It lights up, stores water and is indestructible — unless you're hellbent on destroying it.
The plastic pots, made of recycled milk jugs, are among the many items that will be featured at the Northwest Flower & Garden Show in Seattle. Designed by Edmonds entrepreneur Hanz Lammersdorf, the planters cost $90 to $900 and come in 10 colors, from Seattle Gray to Citrus Yellow.
Some are big enough to bathe in, even if you're not a plant.
Inside is a reservoir and a removable wick made of felt. A dipstick measures the water level.
"The plant drinks what it wants when it wants. Through Mother Nature capillary action it pulls up the water as it needs it," Lammersdorf said. "You never have to worry about your plant."
His company, KuL Designs, also makes products to use as tables, bars and stools that, like the planters, can be illuminated by solar, standard bulb or LED lighting.
It's like big Fisher Price playthings for adults.
The market ranges from patios to party houses. "We shipped some to Italy for cruise ships," he said. "Some celebrities have bought them. A lot of hotels and restaurants."
A Canadian manufacturer molds the recycled plastic into shape. Lammersdorf and three workers assemble and ship the products from a small workshop compound on a residential street off Highway 99. It housed a cabinet workshop before he bought it in 2000.
Lammersdorf, 57, started making planters in 2008 after returning to Washington from four years in Ukraine, where he got married and remodeled several bland Soviet apartment blocks.
He isn't the type of guy to be pinned down to one product.
He made cedar waterbeds in the late 1970s; plastic mannequin torso forms in the '80s; and caffeine-infused "Turbo Truffles" in the '90s.
He still sells the torso forms, but not as many.
"The competition from China has been brutal," he said.
He also keeps a finger in the truffle business.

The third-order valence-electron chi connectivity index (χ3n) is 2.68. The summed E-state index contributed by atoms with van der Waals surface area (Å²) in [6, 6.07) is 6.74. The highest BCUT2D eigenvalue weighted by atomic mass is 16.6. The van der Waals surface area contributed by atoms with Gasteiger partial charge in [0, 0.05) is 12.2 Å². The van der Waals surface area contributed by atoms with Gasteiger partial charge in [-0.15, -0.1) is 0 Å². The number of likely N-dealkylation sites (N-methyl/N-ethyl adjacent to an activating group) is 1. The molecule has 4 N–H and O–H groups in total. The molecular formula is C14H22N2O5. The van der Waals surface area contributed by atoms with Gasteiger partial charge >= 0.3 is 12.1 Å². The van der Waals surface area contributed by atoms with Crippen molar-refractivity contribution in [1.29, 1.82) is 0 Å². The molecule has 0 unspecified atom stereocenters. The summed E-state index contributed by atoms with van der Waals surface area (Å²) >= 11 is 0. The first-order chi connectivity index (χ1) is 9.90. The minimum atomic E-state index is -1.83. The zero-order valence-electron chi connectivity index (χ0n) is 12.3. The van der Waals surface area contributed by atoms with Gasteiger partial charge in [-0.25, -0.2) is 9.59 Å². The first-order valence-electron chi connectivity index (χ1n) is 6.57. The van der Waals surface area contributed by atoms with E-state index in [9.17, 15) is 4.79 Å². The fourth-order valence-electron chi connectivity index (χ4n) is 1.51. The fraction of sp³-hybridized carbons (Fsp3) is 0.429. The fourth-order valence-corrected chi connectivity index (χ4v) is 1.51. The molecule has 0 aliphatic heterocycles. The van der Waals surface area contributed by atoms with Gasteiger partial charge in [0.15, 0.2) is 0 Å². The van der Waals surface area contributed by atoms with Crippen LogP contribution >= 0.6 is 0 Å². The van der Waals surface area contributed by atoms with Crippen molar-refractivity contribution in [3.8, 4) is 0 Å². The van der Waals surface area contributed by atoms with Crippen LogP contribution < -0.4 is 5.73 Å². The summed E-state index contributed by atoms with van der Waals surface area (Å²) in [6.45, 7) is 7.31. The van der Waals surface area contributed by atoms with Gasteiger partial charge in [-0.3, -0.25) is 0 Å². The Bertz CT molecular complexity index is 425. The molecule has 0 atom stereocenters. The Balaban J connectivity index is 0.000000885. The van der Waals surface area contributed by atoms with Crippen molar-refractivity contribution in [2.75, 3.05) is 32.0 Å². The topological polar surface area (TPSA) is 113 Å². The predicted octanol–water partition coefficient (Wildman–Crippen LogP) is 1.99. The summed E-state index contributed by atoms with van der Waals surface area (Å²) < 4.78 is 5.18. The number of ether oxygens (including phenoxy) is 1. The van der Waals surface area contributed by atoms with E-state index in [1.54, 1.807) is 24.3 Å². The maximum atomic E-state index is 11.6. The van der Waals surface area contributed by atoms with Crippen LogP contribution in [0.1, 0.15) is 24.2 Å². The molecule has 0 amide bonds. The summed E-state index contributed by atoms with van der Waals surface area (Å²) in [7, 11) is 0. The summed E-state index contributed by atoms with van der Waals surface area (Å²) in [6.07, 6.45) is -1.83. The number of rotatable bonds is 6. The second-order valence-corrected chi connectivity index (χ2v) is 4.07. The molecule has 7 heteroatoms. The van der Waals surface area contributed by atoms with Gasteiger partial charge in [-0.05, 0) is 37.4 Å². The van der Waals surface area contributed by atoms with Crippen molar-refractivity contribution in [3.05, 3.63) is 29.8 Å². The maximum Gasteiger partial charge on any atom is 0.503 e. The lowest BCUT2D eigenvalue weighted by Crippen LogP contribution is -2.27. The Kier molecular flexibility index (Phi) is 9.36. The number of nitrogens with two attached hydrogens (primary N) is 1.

His first batch of planters were a flop.
"I started with concrete. They were too heavy to move around and weren't water-saving," he said. "I never sold one of them."
Recycled plastic was the perfect fit for his goal of modern, functional and sustainable pots.
The planters are easy to move around when drained.
"They hold an average of 11 gallons of water," he said.
Outdoor models have an overflow valve.
Most of his sales are online.
"People will buy sight unseen on a website from a picture," he said. "Don't you find that strange? I'm a touchy-feely guy. I'd never buy a big planter online."
You don't have to go to the garden show to touch and feel one.
"Molbak's will be carrying it soon," he said. "After the show, they are going to give me a little section there."
The planters have a lifetime guarantee.
"I sold 30 to the city of London, Ontario, for their downtown streets," he said. "Somebody took a hockey stick to one in front of the hockey stadium and whacked it pretty good and cracked it. Other than that I haven't had any problems."
Andrea Brown; 425-339-3443; email@example.com.
Northwest Flower & Garden Show
The five-day show has been a rite of spring for garden enthusiasts since 1989. The 25th anniversary theme is "The Silver Screen Takes Root ... Gardens Go Hollywood."
The show has 23 display gardens, 300 vendors, free seminars and hands-on demonstrations. It covers landscaping, livable outdoor spaces and edible gardens.
Dates: Wednesday through Feb. 24.
Times: 9 a.m. to 8 p.m. Wednesday through Saturday; 9 a.m. to 6 p.m. Sunday
Place: Washington State Convention Center, 800 Convention Place, Seattle
Cost: Adult tickets range from $10 for half-day pass to a $16 early-bird daylong special; $5 for ages 13 to 17; 12 and younger are free. A five-day pass is $65.
For more information: www.gardenshow.com and www.kuldesigns.com
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